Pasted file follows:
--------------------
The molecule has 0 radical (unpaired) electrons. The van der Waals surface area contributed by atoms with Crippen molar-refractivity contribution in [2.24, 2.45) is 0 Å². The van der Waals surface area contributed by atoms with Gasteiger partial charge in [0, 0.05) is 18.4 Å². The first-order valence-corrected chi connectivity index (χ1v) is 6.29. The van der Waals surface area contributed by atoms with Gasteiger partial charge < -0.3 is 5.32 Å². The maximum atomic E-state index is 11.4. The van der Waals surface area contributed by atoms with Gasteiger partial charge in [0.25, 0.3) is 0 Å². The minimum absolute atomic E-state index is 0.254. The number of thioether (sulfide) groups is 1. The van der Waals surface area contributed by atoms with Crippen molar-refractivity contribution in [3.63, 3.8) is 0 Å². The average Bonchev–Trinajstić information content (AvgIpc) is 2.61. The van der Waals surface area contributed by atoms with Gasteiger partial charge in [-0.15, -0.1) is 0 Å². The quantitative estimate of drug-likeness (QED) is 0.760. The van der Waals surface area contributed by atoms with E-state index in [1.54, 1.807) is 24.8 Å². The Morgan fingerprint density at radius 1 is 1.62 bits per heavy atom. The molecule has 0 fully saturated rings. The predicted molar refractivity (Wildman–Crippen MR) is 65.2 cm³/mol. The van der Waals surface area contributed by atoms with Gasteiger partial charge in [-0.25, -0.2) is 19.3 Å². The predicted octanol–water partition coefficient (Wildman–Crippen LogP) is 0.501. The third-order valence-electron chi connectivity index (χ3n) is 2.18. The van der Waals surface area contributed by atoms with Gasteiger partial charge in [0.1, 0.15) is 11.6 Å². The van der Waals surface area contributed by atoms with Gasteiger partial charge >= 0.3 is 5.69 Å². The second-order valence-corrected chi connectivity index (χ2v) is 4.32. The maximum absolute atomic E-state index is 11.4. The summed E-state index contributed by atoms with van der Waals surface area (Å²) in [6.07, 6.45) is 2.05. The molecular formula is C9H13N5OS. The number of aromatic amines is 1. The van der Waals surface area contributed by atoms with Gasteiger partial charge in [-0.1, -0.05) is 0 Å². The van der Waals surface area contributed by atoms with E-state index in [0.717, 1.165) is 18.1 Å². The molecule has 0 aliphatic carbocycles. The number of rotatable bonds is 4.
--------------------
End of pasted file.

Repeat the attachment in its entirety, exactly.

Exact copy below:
The molecule has 0 radical (unpaired) electrons. The van der Waals surface area contributed by atoms with Crippen molar-refractivity contribution in [2.24, 2.45) is 0 Å². The van der Waals surface area contributed by atoms with Gasteiger partial charge in [0, 0.05) is 18.4 Å². The first-order valence-corrected chi connectivity index (χ1v) is 6.29. The van der Waals surface area contributed by atoms with Gasteiger partial charge < -0.3 is 5.32 Å². The maximum atomic E-state index is 11.4. The van der Waals surface area contributed by atoms with Gasteiger partial charge in [0.25, 0.3) is 0 Å². The minimum absolute atomic E-state index is 0.254. The number of thioether (sulfide) groups is 1. The van der Waals surface area contributed by atoms with Crippen molar-refractivity contribution in [3.63, 3.8) is 0 Å². The average Bonchev–Trinajstić information content (AvgIpc) is 2.61. The van der Waals surface area contributed by atoms with Gasteiger partial charge in [-0.15, -0.1) is 0 Å². The quantitative estimate of drug-likeness (QED) is 0.760. The van der Waals surface area contributed by atoms with E-state index in [1.54, 1.807) is 24.8 Å². The Morgan fingerprint density at radius 1 is 1.62 bits per heavy atom. The molecule has 0 fully saturated rings. The predicted molar refractivity (Wildman–Crippen MR) is 65.2 cm³/mol. The van der Waals surface area contributed by atoms with Gasteiger partial charge in [-0.25, -0.2) is 19.3 Å². The predicted octanol–water partition coefficient (Wildman–Crippen LogP) is 0.501. The third-order valence-electron chi connectivity index (χ3n) is 2.18. The van der Waals surface area contributed by atoms with Gasteiger partial charge in [0.1, 0.15) is 11.6 Å². The van der Waals surface area contributed by atoms with Gasteiger partial charge >= 0.3 is 5.69 Å². The second-order valence-corrected chi connectivity index (χ2v) is 4.32. The maximum absolute atomic E-state index is 11.4. The summed E-state index contributed by atoms with van der Waals surface area (Å²) in [6.07, 6.45) is 2.05. The molecular formula is C9H13N5OS. The number of aromatic amines is 1. The van der Waals surface area contributed by atoms with Gasteiger partial charge in [-0.1, -0.05) is 0 Å². The van der Waals surface area contributed by atoms with E-state index in [0.717, 1.165) is 18.1 Å². The molecule has 0 aliphatic carbocycles. The number of rotatable bonds is 4.